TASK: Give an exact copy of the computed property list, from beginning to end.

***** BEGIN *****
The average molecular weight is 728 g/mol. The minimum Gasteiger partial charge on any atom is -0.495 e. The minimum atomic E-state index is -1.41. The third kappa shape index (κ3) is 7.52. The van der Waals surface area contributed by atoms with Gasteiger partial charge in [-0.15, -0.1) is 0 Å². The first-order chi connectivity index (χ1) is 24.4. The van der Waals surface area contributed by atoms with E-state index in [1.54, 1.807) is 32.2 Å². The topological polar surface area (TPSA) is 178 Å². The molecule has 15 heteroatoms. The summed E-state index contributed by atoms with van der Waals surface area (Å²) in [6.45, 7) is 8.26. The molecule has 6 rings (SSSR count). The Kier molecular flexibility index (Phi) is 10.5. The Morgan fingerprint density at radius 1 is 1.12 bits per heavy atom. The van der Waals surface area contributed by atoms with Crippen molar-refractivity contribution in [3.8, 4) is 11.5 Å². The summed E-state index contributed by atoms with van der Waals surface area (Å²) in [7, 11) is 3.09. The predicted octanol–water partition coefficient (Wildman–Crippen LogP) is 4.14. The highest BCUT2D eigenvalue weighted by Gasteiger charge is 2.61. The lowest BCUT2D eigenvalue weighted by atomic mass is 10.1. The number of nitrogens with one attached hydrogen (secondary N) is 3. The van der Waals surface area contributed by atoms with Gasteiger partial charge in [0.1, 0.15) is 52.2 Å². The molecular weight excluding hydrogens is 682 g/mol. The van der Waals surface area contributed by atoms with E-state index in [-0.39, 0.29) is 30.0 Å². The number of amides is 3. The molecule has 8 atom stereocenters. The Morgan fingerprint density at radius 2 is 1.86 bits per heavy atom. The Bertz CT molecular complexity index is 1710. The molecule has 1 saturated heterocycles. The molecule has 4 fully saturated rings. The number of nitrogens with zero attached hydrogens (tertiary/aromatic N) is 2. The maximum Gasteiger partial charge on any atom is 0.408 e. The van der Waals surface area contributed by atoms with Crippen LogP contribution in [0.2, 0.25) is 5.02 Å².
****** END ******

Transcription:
The average molecular weight is 728 g/mol. The minimum Gasteiger partial charge on any atom is -0.495 e. The minimum atomic E-state index is -1.41. The third kappa shape index (κ3) is 7.52. The van der Waals surface area contributed by atoms with Gasteiger partial charge in [-0.15, -0.1) is 0 Å². The first-order chi connectivity index (χ1) is 24.4. The van der Waals surface area contributed by atoms with E-state index in [1.54, 1.807) is 32.2 Å². The topological polar surface area (TPSA) is 178 Å². The molecule has 15 heteroatoms. The summed E-state index contributed by atoms with van der Waals surface area (Å²) in [6.45, 7) is 8.26. The molecule has 6 rings (SSSR count). The Kier molecular flexibility index (Phi) is 10.5. The Morgan fingerprint density at radius 1 is 1.12 bits per heavy atom. The van der Waals surface area contributed by atoms with Crippen molar-refractivity contribution in [3.8, 4) is 11.5 Å². The summed E-state index contributed by atoms with van der Waals surface area (Å²) in [7, 11) is 3.09. The predicted octanol–water partition coefficient (Wildman–Crippen LogP) is 4.14. The highest BCUT2D eigenvalue weighted by Gasteiger charge is 2.61. The lowest BCUT2D eigenvalue weighted by atomic mass is 10.1. The number of nitrogens with one attached hydrogen (secondary N) is 3. The van der Waals surface area contributed by atoms with Gasteiger partial charge in [0.1, 0.15) is 52.2 Å². The molecular weight excluding hydrogens is 682 g/mol. The van der Waals surface area contributed by atoms with E-state index in [-0.39, 0.29) is 30.0 Å². The number of amides is 3. The molecule has 8 atom stereocenters. The Morgan fingerprint density at radius 2 is 1.86 bits per heavy atom. The Bertz CT molecular complexity index is 1710. The molecule has 1 saturated heterocycles. The molecule has 4 fully saturated rings. The number of nitrogens with zero attached hydrogens (tertiary/aromatic N) is 2. The maximum Gasteiger partial charge on any atom is 0.408 e. The van der Waals surface area contributed by atoms with Crippen LogP contribution in [0.2, 0.25) is 5.02 Å².